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Singapore Pools tells bettors to use their mobile app, save a tree

TAGs: Singapore, singapore pools

singapore-pools-ebetslip-lottery-sports-betting-appSingapore hopes lottery and sports bettors have an environmental conscience, while authorities warn that playing online ‘mystery prize’ games are a one-way ticket to prisonville.

On Tuesday, the Singapore Pools sports betting and lottery monopoly announced the launch of a new mobile app targeting customers who still prefer walking around with a paper betting ticket in their pocket.

Singapore Pools and its horserace betting counterpart Singapore Turf Club began operating online in 2016 and already offer apps that allow customers to make their wagers in digital fashion. The new eBetslip app, which is available for both Android and iOS devices, is aimed at punters who remain partial to the certainty that comes with a physical record.

The new app requires users to fill out a digital betting slip via the app, then proceed to a Singapore Pools retail outlet, where they scan their digital slip’s unique QR code and receive a paper betting ticket. This eliminates the need to fill out a physical betting slip, which Singapore Pools estimates could reduce its annual paper usage by 71 tons, thereby sparing over 1,200 trees from the woodsman’s axe, if only 10% of paper bettors make the switch.

The new app also features an expense tracker that Singapore Pools hopes will allow customers to better manage their gambling spending by allowing them to set weekly or monthly spending limits. The app is currently welcome at 25 retail outlets, with the rest of the city-state’s outlets so equipped by the end of October.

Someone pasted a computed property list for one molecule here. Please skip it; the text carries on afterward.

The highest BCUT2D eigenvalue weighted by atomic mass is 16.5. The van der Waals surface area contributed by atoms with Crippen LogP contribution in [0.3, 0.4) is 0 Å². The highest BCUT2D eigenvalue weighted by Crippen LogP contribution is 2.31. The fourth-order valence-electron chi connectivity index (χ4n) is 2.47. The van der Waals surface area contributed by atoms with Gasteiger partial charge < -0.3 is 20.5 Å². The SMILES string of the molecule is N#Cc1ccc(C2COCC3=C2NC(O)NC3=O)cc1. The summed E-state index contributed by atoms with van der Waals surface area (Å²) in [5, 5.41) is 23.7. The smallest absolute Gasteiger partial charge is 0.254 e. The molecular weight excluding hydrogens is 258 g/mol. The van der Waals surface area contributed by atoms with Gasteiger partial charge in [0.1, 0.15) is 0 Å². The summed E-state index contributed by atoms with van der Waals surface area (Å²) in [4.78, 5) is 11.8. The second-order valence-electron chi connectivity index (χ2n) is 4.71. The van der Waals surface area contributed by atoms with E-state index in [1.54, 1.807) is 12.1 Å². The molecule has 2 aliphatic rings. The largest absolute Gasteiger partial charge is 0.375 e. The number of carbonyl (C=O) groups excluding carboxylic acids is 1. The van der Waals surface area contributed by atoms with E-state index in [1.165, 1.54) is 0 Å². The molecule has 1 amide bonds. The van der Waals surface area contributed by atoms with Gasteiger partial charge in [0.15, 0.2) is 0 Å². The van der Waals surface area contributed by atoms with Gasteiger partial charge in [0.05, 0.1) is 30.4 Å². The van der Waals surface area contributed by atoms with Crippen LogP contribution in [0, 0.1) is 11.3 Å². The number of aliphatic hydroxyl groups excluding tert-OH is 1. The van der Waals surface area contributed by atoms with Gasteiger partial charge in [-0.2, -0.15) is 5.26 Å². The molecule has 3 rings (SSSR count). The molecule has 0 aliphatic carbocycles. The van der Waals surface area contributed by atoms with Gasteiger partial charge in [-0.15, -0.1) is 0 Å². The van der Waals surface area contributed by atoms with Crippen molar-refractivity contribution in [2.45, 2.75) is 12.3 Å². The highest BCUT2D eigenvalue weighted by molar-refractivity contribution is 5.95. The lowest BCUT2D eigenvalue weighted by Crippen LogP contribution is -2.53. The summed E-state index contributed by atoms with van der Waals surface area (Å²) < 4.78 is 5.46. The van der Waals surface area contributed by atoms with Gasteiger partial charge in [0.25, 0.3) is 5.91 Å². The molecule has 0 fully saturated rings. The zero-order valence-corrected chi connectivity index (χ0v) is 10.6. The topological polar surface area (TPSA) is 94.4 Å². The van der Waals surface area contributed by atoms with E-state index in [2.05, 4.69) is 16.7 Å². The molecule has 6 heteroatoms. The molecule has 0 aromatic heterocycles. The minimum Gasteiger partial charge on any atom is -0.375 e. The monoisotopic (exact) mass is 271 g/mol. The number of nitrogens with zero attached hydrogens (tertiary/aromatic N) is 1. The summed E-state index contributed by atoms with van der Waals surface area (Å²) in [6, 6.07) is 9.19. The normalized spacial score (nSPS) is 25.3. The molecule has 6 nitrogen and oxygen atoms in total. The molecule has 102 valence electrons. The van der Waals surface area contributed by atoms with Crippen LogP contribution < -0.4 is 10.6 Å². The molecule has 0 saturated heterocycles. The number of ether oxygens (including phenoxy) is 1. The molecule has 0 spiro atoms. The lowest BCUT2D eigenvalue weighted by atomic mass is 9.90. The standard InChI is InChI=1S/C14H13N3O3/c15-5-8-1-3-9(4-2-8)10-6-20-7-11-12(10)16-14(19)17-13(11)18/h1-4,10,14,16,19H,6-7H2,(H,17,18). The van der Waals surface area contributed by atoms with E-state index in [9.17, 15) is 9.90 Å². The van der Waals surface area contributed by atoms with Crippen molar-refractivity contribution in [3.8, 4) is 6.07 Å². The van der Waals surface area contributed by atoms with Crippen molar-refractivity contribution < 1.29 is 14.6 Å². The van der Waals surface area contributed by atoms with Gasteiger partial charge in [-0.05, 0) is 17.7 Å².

THE REAL MYSTERY IS HOW LONG BEFORE YOU’RE ARRESTED
Earlier this summer, Singaporean media was rife with reports of retailers in shopping malls installing vending machines that dispensed ‘mystery boxes’ containing random prizes – mostly minor items such as USB chargers or headphones but occasionally larger items including smartphones and designer handbags – to customers, usually for a price of around S$10 per play.

In August, Singapore police issued a warning that the machines represented an illegal public lottery, and merchants offering the machines could face financial penalties and prison terms of up to five years. Most retailers duly complied with the notice.

However, last week brought reports that similar ‘mystery’ prizes were being dispensed online via the Facebook Live platform. Customers purchased individually numbered ‘golden egg’ containers via electronic payment processors, after which a ‘host’ opened their egg to reveal the prize inside to the livestream audience.

One report featured the host of the Dyon Live Entertainment Game Show who said each of his ‘shows’ attracted around 50 customers, one of whom spent S$1,200 to buy around 80 golden eggs. Another social media ‘game show’ reportedly garners 3k viewers for its streams.

Singapore’s authorities are notoriously strict about restricting access to unauthorized gambling products, and we can reliably expect reports over the next few weeks about some of these game show hosts being clapped in irons, with any luck, during a livestreamed event.

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